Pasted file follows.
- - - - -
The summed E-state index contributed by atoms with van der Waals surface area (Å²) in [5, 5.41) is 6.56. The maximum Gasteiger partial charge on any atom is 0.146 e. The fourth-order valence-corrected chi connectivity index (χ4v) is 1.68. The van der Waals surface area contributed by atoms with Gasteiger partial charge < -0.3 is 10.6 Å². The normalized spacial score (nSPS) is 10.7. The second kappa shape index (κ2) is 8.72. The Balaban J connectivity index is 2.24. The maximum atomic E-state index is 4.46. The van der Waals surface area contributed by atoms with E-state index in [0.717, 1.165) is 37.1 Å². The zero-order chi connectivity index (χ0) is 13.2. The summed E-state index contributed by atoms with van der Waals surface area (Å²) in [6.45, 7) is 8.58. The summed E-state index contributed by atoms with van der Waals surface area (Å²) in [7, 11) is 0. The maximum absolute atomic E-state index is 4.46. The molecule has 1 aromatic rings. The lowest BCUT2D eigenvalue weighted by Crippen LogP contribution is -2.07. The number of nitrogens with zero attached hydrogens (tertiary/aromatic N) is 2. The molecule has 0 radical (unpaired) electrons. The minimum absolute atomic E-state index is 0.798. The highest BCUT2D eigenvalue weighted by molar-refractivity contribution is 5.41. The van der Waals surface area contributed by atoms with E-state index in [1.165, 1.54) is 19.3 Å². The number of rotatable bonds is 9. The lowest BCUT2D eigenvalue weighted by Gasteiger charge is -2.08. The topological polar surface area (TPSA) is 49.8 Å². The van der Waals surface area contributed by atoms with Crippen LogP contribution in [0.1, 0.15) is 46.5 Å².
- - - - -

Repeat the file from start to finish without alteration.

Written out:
The summed E-state index contributed by atoms with van der Waals surface area (Å²) in [5, 5.41) is 6.56. The maximum Gasteiger partial charge on any atom is 0.146 e. The fourth-order valence-corrected chi connectivity index (χ4v) is 1.68. The van der Waals surface area contributed by atoms with Gasteiger partial charge < -0.3 is 10.6 Å². The normalized spacial score (nSPS) is 10.7. The second kappa shape index (κ2) is 8.72. The Balaban J connectivity index is 2.24. The maximum atomic E-state index is 4.46. The van der Waals surface area contributed by atoms with E-state index in [0.717, 1.165) is 37.1 Å². The zero-order chi connectivity index (χ0) is 13.2. The summed E-state index contributed by atoms with van der Waals surface area (Å²) in [6.45, 7) is 8.58. The summed E-state index contributed by atoms with van der Waals surface area (Å²) in [7, 11) is 0. The maximum absolute atomic E-state index is 4.46. The molecule has 1 aromatic rings. The lowest BCUT2D eigenvalue weighted by Crippen LogP contribution is -2.07. The number of nitrogens with zero attached hydrogens (tertiary/aromatic N) is 2. The molecule has 0 radical (unpaired) electrons. The minimum absolute atomic E-state index is 0.798. The highest BCUT2D eigenvalue weighted by molar-refractivity contribution is 5.41. The van der Waals surface area contributed by atoms with E-state index in [1.165, 1.54) is 19.3 Å². The number of rotatable bonds is 9. The lowest BCUT2D eigenvalue weighted by Gasteiger charge is -2.08. The topological polar surface area (TPSA) is 49.8 Å². The van der Waals surface area contributed by atoms with Crippen LogP contribution in [0.1, 0.15) is 46.5 Å².